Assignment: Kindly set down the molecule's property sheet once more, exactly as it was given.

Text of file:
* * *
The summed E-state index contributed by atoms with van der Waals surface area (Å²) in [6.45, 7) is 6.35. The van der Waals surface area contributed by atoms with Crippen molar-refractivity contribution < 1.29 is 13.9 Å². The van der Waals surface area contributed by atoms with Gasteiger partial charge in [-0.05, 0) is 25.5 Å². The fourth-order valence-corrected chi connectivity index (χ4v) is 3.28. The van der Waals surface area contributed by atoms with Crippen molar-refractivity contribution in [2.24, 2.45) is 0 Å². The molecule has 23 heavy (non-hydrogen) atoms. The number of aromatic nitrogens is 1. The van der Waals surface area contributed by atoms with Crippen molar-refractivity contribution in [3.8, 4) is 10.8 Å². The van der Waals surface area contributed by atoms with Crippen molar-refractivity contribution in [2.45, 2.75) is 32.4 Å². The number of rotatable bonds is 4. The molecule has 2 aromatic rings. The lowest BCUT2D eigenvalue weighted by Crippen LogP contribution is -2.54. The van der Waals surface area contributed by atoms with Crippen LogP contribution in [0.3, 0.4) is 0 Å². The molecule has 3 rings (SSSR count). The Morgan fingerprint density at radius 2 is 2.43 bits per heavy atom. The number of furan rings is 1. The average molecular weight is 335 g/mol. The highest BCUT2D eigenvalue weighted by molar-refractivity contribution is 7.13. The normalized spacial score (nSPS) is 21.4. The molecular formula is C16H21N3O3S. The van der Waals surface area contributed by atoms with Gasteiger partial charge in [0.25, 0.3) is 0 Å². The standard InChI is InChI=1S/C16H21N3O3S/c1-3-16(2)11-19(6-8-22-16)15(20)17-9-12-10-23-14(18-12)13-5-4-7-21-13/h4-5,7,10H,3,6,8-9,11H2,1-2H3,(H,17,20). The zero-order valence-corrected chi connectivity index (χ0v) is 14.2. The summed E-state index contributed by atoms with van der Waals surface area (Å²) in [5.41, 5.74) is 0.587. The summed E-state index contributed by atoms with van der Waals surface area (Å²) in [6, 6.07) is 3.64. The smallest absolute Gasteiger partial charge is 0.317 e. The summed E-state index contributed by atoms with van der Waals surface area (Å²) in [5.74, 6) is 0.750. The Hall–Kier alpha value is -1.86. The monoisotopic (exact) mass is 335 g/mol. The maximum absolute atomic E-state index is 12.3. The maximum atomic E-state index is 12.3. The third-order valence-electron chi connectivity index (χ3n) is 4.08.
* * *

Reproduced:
The summed E-state index contributed by atoms with van der Waals surface area (Å²) in [6.45, 7) is 6.35. The van der Waals surface area contributed by atoms with Crippen molar-refractivity contribution < 1.29 is 13.9 Å². The van der Waals surface area contributed by atoms with Gasteiger partial charge in [-0.05, 0) is 25.5 Å². The fourth-order valence-corrected chi connectivity index (χ4v) is 3.28. The van der Waals surface area contributed by atoms with Crippen molar-refractivity contribution in [2.24, 2.45) is 0 Å². The molecule has 23 heavy (non-hydrogen) atoms. The number of aromatic nitrogens is 1. The van der Waals surface area contributed by atoms with Crippen molar-refractivity contribution in [3.8, 4) is 10.8 Å². The van der Waals surface area contributed by atoms with Crippen molar-refractivity contribution in [2.45, 2.75) is 32.4 Å². The number of rotatable bonds is 4. The molecule has 2 aromatic rings. The lowest BCUT2D eigenvalue weighted by Crippen LogP contribution is -2.54. The van der Waals surface area contributed by atoms with Crippen LogP contribution in [0.3, 0.4) is 0 Å². The molecule has 3 rings (SSSR count). The Morgan fingerprint density at radius 2 is 2.43 bits per heavy atom. The number of furan rings is 1. The average molecular weight is 335 g/mol. The highest BCUT2D eigenvalue weighted by molar-refractivity contribution is 7.13. The normalized spacial score (nSPS) is 21.4. The molecular formula is C16H21N3O3S. The van der Waals surface area contributed by atoms with Gasteiger partial charge in [0.25, 0.3) is 0 Å². The standard InChI is InChI=1S/C16H21N3O3S/c1-3-16(2)11-19(6-8-22-16)15(20)17-9-12-10-23-14(18-12)13-5-4-7-21-13/h4-5,7,10H,3,6,8-9,11H2,1-2H3,(H,17,20). The zero-order valence-corrected chi connectivity index (χ0v) is 14.2. The summed E-state index contributed by atoms with van der Waals surface area (Å²) in [5.41, 5.74) is 0.587. The summed E-state index contributed by atoms with van der Waals surface area (Å²) in [6, 6.07) is 3.64. The smallest absolute Gasteiger partial charge is 0.317 e. The summed E-state index contributed by atoms with van der Waals surface area (Å²) in [5.74, 6) is 0.750. The Hall–Kier alpha value is -1.86. The monoisotopic (exact) mass is 335 g/mol. The maximum absolute atomic E-state index is 12.3. The maximum atomic E-state index is 12.3. The third-order valence-electron chi connectivity index (χ3n) is 4.08.